Spokane Mayor Nadine Woodward implored Gov. Jay Inslee and the state Department of Health to allow the county to enter Phase 2 of the reopening plan.
Now that it’s entered Phase 2, she’s imploring Spokane residents to make sure the county stays there.
“We don’t want to risk going backwards in our phases, we don’t want to risk a huge spike in cases that present that community spread or prevent us from opening up more businesses,” Woodward said. “We have to do our part. It’s a whole new world that we’re living in right now, and for some people it takes them a little longer to learn how to live in it.”
Woodward stressed the need for continued vigilance as the county settles into Phase 2 life, which allows for retailers to open up to 30% of capacity and restaurants to open at no more than 50% capacity.
Woodward discussed the county and city’s progress in an interview with The Spokesman-Review on Thursday for its Northwest Passages virtual forum series.
Less than a week into Phase 2 of Inslee’s reopening plan, Woodward already has her eyes set on Phase 3, and said she reached out to a representative of his office to ask for the criteria that will be required to move ahead. That criteria hasn’t been set, but the Department of Health has indicated there will be at least a three-week gap between phases.
The county’s entrance into Phase 2 coincided with an uptick in cases, primarily tied by public health officials to an outbreak at a pasta production facility in Spokane and increased availability of testing, particularly among asymptomatic people. On Wednesday, Spokane documented 23 new cases of COVID-19, the largest one-day number since the pandemic began.
She highlighted the county’s increased contact tracing capacities.
“As these cases come up and we’re able to contact people and find out who they’ve been exposed to, if we can box in the virus, that’s the priority. That means the plan is working,” Woodward said.
Woodward pointed to the stable numbers in people currently hospitalized, seven, and the number of deaths, which stands at 31. Those figures are key, Woodward said.
Before it can dream of Phase 3, Spokane County will have to keep the virus at bay.
Earlier this month, Spokane County Health Officer Dr. Bob Lutz issued a directive requiring people to wear facial coverings when they are in an environment that does not allow them to practice social distancing and maintain at least 6 feet of separation between others
But as she ventures out, Woodward said compliance with the directive is only about “ 50-50.”
“I’ll continue to carry that message and ask people to (wear a mask),” Woodward said.
As they patronize businesses, Woodward encouraged Spokane residents to abide by the best practices they’ve enacted and continue to wash their hands, maintain social distance and wear a mask.
“We can’t let our guard down,” Woodward said. “We have to be more vigilant in those measures than ever before as we open up more businesses.”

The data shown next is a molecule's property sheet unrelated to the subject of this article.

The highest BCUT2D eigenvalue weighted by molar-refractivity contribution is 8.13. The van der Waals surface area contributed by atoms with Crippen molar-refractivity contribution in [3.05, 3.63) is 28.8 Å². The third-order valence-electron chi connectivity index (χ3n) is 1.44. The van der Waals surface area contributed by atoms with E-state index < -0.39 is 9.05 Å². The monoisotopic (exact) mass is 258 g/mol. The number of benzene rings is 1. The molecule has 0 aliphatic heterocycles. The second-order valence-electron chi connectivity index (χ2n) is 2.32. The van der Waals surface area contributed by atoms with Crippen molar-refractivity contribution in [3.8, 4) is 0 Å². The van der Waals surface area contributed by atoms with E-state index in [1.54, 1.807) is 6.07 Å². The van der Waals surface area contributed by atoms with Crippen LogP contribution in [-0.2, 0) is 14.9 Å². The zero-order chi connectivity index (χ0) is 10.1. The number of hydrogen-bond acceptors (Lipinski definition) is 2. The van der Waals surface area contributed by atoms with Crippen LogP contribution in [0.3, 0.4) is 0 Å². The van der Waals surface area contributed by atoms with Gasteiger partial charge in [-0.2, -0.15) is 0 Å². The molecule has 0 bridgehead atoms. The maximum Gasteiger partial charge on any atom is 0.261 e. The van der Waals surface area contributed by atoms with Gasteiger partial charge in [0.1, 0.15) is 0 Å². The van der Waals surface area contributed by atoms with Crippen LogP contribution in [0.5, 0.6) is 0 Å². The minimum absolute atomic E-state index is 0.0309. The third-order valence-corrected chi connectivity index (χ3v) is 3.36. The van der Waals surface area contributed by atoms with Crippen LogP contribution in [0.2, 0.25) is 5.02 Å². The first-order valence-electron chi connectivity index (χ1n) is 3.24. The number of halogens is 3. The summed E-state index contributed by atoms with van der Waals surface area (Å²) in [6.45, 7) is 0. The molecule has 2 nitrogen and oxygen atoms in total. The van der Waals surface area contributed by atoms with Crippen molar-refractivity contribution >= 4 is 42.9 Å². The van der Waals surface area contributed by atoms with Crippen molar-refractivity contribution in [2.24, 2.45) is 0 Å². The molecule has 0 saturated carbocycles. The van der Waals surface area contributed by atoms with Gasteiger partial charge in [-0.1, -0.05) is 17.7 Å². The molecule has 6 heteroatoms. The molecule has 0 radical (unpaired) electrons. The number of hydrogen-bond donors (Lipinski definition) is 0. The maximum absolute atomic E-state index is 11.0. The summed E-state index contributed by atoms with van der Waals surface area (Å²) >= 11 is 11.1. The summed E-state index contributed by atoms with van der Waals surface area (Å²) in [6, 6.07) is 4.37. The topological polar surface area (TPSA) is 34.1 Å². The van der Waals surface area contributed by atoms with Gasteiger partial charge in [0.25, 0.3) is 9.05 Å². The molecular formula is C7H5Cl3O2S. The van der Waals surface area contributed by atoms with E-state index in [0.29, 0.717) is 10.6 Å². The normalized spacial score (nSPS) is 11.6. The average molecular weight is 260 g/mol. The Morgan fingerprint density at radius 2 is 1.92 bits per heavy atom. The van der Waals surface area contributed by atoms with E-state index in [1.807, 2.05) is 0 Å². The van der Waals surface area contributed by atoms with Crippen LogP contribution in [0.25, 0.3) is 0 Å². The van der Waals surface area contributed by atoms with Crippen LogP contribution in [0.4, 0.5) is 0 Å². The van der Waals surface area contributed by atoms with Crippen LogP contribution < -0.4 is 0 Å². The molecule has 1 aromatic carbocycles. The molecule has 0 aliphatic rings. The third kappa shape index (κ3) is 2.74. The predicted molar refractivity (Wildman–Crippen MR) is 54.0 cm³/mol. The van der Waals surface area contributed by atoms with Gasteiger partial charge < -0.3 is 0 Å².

Those guidelines will also be enacted as City Hall employees who were not deemed essential eventually return to work, beginning in Phase 3.
The mayor is no exception, she said. When she is in her office, she does not wear a mask, but will don one as she enters shared spaces.
As restrictions forced restaurants to close for dine-in service in March, Woodward’s administration quickly launched the #OrderUpSpokane initiative to encourage Spokanites to order takeout and delivery from local eateries to help keep them afloat.
Now that it’s entered Phase 2, Woodward said the city will continue its efforts to support struggling businesses.
On Thursday, she signed an executive order to allow flexibility and reduce hurdles for restaurants and retailers that want to expand outside their brick-and-mortar space, including sidewalks, streets and alleys.
The city launched a small business loan program with nonprofit lender Craft3 in April and invested Community Development Block Grant funding to buy down the interest rate to 5%. It also allowed businesses to defer their utility payments for between one and three months with zero interest, as long as those debts were paid within a year.
Personally, Woodward received her first cut in 18 weeks from her hairdresser. She wore a disposable gown and a mask and was the only one present, she said, and the entire process was “super simple.”
“She was so grateful to be back in business,” Woodward said.
Local journalism is essential.
Give directly to The Spokesman-Review's Northwest Passages community forums series -- which helps to offset the costs of several reporter and editor positions at the newspaper -- by using the easy options below. Gifts processed in this system are not tax deductible, but are predominately used to help meet the local financial requirements needed to receive national matching-grant funds.
Subscribe to the Coronavirus newsletter
Get the day’s latest Coronavirus news delivered to your inbox by subscribing to our newsletter.